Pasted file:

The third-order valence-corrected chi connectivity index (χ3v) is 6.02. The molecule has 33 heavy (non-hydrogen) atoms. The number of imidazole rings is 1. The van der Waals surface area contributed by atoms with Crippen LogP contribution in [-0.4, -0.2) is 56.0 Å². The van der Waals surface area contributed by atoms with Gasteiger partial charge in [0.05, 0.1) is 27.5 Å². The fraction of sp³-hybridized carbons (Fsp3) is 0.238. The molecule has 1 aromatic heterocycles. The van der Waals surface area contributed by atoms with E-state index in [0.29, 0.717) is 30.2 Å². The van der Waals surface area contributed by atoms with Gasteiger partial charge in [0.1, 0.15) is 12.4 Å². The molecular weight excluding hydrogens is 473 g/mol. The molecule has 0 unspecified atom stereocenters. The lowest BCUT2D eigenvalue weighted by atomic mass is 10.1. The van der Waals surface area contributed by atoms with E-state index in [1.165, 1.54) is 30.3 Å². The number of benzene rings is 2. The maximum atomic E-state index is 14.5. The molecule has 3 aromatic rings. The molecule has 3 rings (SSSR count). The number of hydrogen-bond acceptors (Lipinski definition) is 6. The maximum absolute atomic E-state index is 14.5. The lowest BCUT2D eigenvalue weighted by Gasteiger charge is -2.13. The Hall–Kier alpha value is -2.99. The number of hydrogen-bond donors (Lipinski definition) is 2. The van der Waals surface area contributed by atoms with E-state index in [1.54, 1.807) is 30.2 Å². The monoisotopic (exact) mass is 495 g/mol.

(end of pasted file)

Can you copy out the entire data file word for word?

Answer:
The third-order valence-corrected chi connectivity index (χ3v) is 6.02. The molecule has 33 heavy (non-hydrogen) atoms. The number of imidazole rings is 1. The van der Waals surface area contributed by atoms with Crippen LogP contribution in [-0.4, -0.2) is 56.0 Å². The van der Waals surface area contributed by atoms with Gasteiger partial charge in [0.05, 0.1) is 27.5 Å². The fraction of sp³-hybridized carbons (Fsp3) is 0.238. The molecule has 1 aromatic heterocycles. The van der Waals surface area contributed by atoms with E-state index in [0.29, 0.717) is 30.2 Å². The van der Waals surface area contributed by atoms with Gasteiger partial charge in [0.1, 0.15) is 12.4 Å². The molecular weight excluding hydrogens is 473 g/mol. The molecule has 0 unspecified atom stereocenters. The lowest BCUT2D eigenvalue weighted by atomic mass is 10.1. The van der Waals surface area contributed by atoms with E-state index in [1.165, 1.54) is 30.3 Å². The number of benzene rings is 2. The maximum atomic E-state index is 14.5. The molecule has 3 aromatic rings. The molecule has 3 rings (SSSR count). The number of hydrogen-bond acceptors (Lipinski definition) is 6. The maximum absolute atomic E-state index is 14.5. The lowest BCUT2D eigenvalue weighted by Gasteiger charge is -2.13. The Hall–Kier alpha value is -2.99. The number of hydrogen-bond donors (Lipinski definition) is 2. The van der Waals surface area contributed by atoms with E-state index in [1.54, 1.807) is 30.2 Å². The monoisotopic (exact) mass is 495 g/mol.